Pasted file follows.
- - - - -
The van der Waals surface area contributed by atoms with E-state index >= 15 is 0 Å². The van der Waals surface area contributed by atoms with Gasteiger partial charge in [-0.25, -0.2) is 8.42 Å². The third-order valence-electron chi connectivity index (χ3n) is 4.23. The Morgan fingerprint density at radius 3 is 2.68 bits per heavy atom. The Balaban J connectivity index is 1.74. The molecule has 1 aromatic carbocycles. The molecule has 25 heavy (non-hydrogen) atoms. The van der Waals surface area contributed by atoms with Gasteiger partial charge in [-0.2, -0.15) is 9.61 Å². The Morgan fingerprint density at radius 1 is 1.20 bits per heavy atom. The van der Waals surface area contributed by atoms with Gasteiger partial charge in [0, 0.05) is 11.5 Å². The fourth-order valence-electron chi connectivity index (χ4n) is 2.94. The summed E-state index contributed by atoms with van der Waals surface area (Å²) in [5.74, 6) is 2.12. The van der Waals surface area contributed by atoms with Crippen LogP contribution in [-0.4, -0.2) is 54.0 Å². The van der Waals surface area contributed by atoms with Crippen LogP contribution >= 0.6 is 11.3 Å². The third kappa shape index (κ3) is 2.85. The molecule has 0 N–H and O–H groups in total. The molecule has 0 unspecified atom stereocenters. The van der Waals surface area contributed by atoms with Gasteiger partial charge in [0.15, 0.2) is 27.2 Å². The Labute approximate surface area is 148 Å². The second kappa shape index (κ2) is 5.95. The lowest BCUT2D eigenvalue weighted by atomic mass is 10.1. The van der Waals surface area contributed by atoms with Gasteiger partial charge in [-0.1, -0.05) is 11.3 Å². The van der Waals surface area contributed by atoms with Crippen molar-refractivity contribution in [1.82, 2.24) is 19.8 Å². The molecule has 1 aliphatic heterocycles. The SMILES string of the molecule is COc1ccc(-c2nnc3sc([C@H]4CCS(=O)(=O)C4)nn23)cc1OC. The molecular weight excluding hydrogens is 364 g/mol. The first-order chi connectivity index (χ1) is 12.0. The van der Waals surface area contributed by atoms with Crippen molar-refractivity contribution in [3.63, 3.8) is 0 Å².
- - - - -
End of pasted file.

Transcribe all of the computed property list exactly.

The van der Waals surface area contributed by atoms with E-state index >= 15 is 0 Å². The van der Waals surface area contributed by atoms with Gasteiger partial charge in [-0.25, -0.2) is 8.42 Å². The third-order valence-electron chi connectivity index (χ3n) is 4.23. The Morgan fingerprint density at radius 3 is 2.68 bits per heavy atom. The Balaban J connectivity index is 1.74. The molecule has 1 aromatic carbocycles. The molecule has 25 heavy (non-hydrogen) atoms. The van der Waals surface area contributed by atoms with Gasteiger partial charge in [-0.2, -0.15) is 9.61 Å². The Morgan fingerprint density at radius 1 is 1.20 bits per heavy atom. The van der Waals surface area contributed by atoms with Gasteiger partial charge in [0, 0.05) is 11.5 Å². The fourth-order valence-electron chi connectivity index (χ4n) is 2.94. The summed E-state index contributed by atoms with van der Waals surface area (Å²) in [5.74, 6) is 2.12. The van der Waals surface area contributed by atoms with Crippen LogP contribution in [-0.4, -0.2) is 54.0 Å². The van der Waals surface area contributed by atoms with Crippen LogP contribution >= 0.6 is 11.3 Å². The third kappa shape index (κ3) is 2.85. The molecule has 0 N–H and O–H groups in total. The molecule has 0 unspecified atom stereocenters. The van der Waals surface area contributed by atoms with Gasteiger partial charge in [0.15, 0.2) is 27.2 Å². The Labute approximate surface area is 148 Å². The second kappa shape index (κ2) is 5.95. The lowest BCUT2D eigenvalue weighted by atomic mass is 10.1. The van der Waals surface area contributed by atoms with Gasteiger partial charge in [-0.1, -0.05) is 11.3 Å². The van der Waals surface area contributed by atoms with Crippen molar-refractivity contribution in [1.82, 2.24) is 19.8 Å². The molecule has 1 aliphatic heterocycles. The SMILES string of the molecule is COc1ccc(-c2nnc3sc([C@H]4CCS(=O)(=O)C4)nn23)cc1OC. The molecular weight excluding hydrogens is 364 g/mol. The first-order chi connectivity index (χ1) is 12.0. The van der Waals surface area contributed by atoms with Crippen molar-refractivity contribution in [3.63, 3.8) is 0 Å².